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Replanting hedge: Kill roots or remove roots?

I have a quick privet hedge that I want to replant with something new, probably Cotoneaster. However, I'm not sure whether to just cut it down as low as possible, kill the roots and plant into the old soil OR remove the roots altogether. The first option would be cheaper but the old roots and stumps are tightly packed and I'm not sure how easy it would be to plant new shrubs through it and whether the new plants would thrive. Digging through the remains of the old hedge would be a struggle I think, but could I perhaps use a metal pole to break through and make holes for planting? My gardener said he could pull the old roots out by chain, but at a higher cost of course, which would make planting a lot simpler. The hedge is about 5m long.
Any advice welcome!
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  • You say your first option is to cut the hedge down and kill the roots. How are you proposing to kill the roots once you have chopped the hedge down?
  • ibb460ibb460 Posts: 5
    I'm not sure what herbicide the gardener said he'd use, although he did say that a second treatment could be applied if any new shoots appear.  Do you have any recommendations?
  • Hostafan1Hostafan1 Posts: 26,104
    If you're going to do the job, I'd say , put in some time and effort and do it properly.
    The privet will have sucked most of the goodness from the soil and even if the roots are dead, they're still there, stopping the roots of the new hedge anchoring down into the ground and finding water and nutrients. 
    Remove the old roots, add organic matter to the soil and give your new hedge the best possible start. 
    " If you fail to prepare: you should prepare to fail"
    Devon.
  • FairygirlFairygirl west central ScotlandPosts: 33,290
    I would do as @Hostafan1 says. It's only a very small run of hedge, and privet isn't usually difficult to dig out, even if they are close together.
    Wait until you've had sufficient rain so that the ground is damp. That makes it easier. 
    It's a place where beautiful isn't enough of a word....


  • KT53KT53 Posts: 4,390
    That's a comparatively short hedge so it makes sense to remove all the roots as it will make a better job in the long term.  Although more expensive it shouldn't be ridiculously so.
  • robairdmacraignilrobairdmacraignil Posts: 182
    edited 17 September
    ibb460 said:
    I'm not sure what herbicide the gardener said he'd use, although he did say that a second treatment could be applied if any new shoots appear.  Do you have any recommendations?

    I don't like herbicide so I would go with the digging the roots out option. Once the privet is trimmed back leaving a piece of the stem to help pull the roots out (using a fork to dig them up as well) should make the job easier. 5metres of hedge does not sound like a very large amount of privet to rip up this way.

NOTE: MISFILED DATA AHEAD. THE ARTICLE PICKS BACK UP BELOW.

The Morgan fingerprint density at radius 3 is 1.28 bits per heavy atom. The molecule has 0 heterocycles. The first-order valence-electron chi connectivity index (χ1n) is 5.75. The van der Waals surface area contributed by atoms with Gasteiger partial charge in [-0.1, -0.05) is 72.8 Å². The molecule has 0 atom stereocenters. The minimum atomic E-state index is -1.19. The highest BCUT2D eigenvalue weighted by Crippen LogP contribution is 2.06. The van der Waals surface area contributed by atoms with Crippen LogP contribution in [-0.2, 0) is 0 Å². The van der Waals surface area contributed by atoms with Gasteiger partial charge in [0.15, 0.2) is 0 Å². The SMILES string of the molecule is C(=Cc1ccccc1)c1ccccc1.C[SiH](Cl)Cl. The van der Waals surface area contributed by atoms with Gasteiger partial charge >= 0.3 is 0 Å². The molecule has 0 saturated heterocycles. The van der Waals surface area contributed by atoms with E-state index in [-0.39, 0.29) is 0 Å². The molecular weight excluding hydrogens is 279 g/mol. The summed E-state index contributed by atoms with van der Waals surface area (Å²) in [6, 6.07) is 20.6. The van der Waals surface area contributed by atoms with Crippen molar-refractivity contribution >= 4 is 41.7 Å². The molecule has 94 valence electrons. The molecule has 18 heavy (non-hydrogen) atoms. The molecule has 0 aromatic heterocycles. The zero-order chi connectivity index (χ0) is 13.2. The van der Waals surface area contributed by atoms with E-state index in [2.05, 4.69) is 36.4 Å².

When I replaced a hedge for someone before they got a mechanical digger to dig up the old hedge first but they left a trench open for planting and if I was there when it was dug out I would have got them to back fill the trench again once the roots of the old hedge where out, as it was a lot of extra work to do this manually on a 200metre hedge.

  • ibb460ibb460 Posts: 5
    Thanks to all for the helpful replies. I think I'll dig up the roots as this will both clear the way for easier replanting and allow soil enrichment (soil is quite sandy). I underestimated the length of the hedge, it's nearer 10m, but still not a huge job. Final question: when should I dig up hedge and plant new? Now (by mid-November say) or next Spring? I haven't decided on replacement plant but I like the Cotoneaster varieties. I live in NE Scotland: sunnier / drier than the West coast, but a bit colder. 
  • FairygirlFairygirl west central ScotlandPosts: 33,290
    Any Cotoneaster will be fine in terms of hardiness. They're pretty much indestructible. Some make better hedges than others though.   :)
    If you can get it now, you can order, and get, bare root hedging in. Take a look at some of the hedging sites - I've used Hopes Grove Nursery several times. You'll get lots of info there.   :)
    It's a place where beautiful isn't enough of a word....


  • ibb460ibb460 Posts: 5
    Thanks Fairygirl, sounds good :)
  • FairygirlFairygirl west central ScotlandPosts: 33,290
    No probs. The biggest problem just now is that many places are short of stock [of all sorts of plants] , but it depends on what you're buying.  :)
    It's a place where beautiful isn't enough of a word....


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